NLRB issues final rule requiring employers to post notice of employees’ rights
On August 25, 2011, the National Labor Relations Board (the “Board”) issued a final rule (the “Final Rule”), which requires employers to inform employees of their rights under the National Labor Relations Act (the “Act”). This Final Rule was designed to close a so-called “knowledge gap” in the workforce. The Final Rule contains minor changes from the Board’s Proposed Rule on this topic.
Click here to view our previous Alert regarding the Proposed Rule, “Ready or not, here they come – NLRB issues new Proposed Rule to revamp the union election process.” The Final Rule is expected to take effect on November 14, 2011.
Who must post?
The Final Rule applies to the majority of employers covered by the Act, regardless of whether the employer has any union employees. Employers with gross volumes of business over $500,000 and employers with $50,000 or more in annual gross revenues from interstate sales or purchases of goods are required to post the notice. As the Board noted previously, the Final Rule is designed to capture the “great majority” of small businesses in the United States.
What must be posted?
Employers covered by the Final Rule are required to post notice of employees’ rights under the Act. The notice must contain a detailed listing of employees’ rights under the Act, not a mere recitation of employees’ rights under Section 7 of the Act. In response to a comment from one employer, the Board specifically noted that employers are free to post their own notice emphasizing an employee’s right to refrain from concerted activity, if desired.
Form and location of posting
The Final Rule sets forth specific size requirements for the notice. It shall be at least one 11 inch by 17 inch poster or two 8 ½ inch by 11 inch posters taped together. The poster may be in color or in black and white. The Board will provide a free copy of the poster for employers on or before November 1, 2011. Employers may also purchase a copy of the poster through a commercial source.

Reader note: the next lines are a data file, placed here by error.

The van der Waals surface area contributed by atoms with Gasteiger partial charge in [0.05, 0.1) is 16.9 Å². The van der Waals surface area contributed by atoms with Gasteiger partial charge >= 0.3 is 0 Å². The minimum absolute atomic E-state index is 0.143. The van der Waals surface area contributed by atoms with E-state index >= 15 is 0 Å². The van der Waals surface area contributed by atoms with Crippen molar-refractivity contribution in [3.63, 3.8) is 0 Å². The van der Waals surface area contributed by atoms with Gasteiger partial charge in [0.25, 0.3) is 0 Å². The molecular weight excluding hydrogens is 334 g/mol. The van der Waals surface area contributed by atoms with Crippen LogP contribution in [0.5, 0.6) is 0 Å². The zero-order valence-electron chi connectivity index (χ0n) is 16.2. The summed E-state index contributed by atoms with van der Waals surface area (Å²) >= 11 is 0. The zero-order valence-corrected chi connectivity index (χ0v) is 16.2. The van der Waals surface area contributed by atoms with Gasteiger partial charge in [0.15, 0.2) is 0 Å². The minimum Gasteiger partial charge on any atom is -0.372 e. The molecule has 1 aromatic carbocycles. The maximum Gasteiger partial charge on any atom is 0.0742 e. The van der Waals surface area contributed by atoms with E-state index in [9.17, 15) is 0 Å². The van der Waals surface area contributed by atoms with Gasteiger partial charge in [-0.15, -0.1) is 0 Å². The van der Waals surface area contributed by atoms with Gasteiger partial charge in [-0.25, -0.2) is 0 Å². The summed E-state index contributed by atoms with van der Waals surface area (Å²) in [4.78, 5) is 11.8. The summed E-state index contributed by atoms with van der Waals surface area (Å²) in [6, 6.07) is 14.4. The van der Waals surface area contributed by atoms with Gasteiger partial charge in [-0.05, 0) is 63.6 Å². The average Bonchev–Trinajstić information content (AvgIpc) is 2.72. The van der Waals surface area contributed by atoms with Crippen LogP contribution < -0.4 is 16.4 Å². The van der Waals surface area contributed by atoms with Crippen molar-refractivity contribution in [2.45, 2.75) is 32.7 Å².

The notice must be posted in English. If, however, more than 20% of an employer’s employees are not proficient in English, the employer must provide the posting in the language spoken by employees. If more than one group of 20% of employees is not proficient in English, then the employer is required to provide notice in each group’s language. The Board will also provide translated copies of the notice and of the required link to the Board’s website in appropriate languages.
Notice must be posted conspicuously, including in all places where notices to employees are customarily placed. Employers must post this notice alongside FMLA or other similar state and federal law notices, in places like breakrooms or on bulletin boards. Moreover, if an employer customarily posts policies on an internet or intranet site, then the employer must also provide an electronic notice in those places. Employers are not, however, required to distribute the posting via email, Twitter or other electronic means.
Enforcement and potential sanctions for failure to post
The Board will treat a failure to post as an unfair labor practice charge under the Act. In most cases where an employer fails to post, the Board will inform the employer of the need to post the notice and the employer will comply, ending the unfair labor practice case. The Board may also extend the 6-month statute of limitations for filing unfair labor practices against employers who fail to post the notices. Further, if an employer willfully fails to post the notice, the failure may be considered evidence of unlawful motive in unfair labor practice cases. The Board will not, however, issue fines for failure to post the notice.
Employers must post the required notices no later than November 14, 2011, or be willing to accept the sanctions provided in the Final Rule. If you would like to discuss the impact of the Final Rule on your business, whether to post an additional notice regarding employees’ right to refrain from unionization, how unionization may impact your business, and/or how to take steps to avoid possible unionization, please contact:
Victor T. Geraci
Todd L. Sarver
Brendan J. Fitzgerald
or any of our labor and employment counseling and litigation attorneys by clicking on the Labor and Employment Practice link below.
We have an impressive team of labor and employment attorneys who specialize in representing management in all aspects of labor and employment law at both the state and federal level. They have significant expertise in counseling clients on labor, employment and human resources issues and representing employers in state and federal courts and administrative agencies in all aspects of labor and employment-related litigation.
Carl J. Grassi, President
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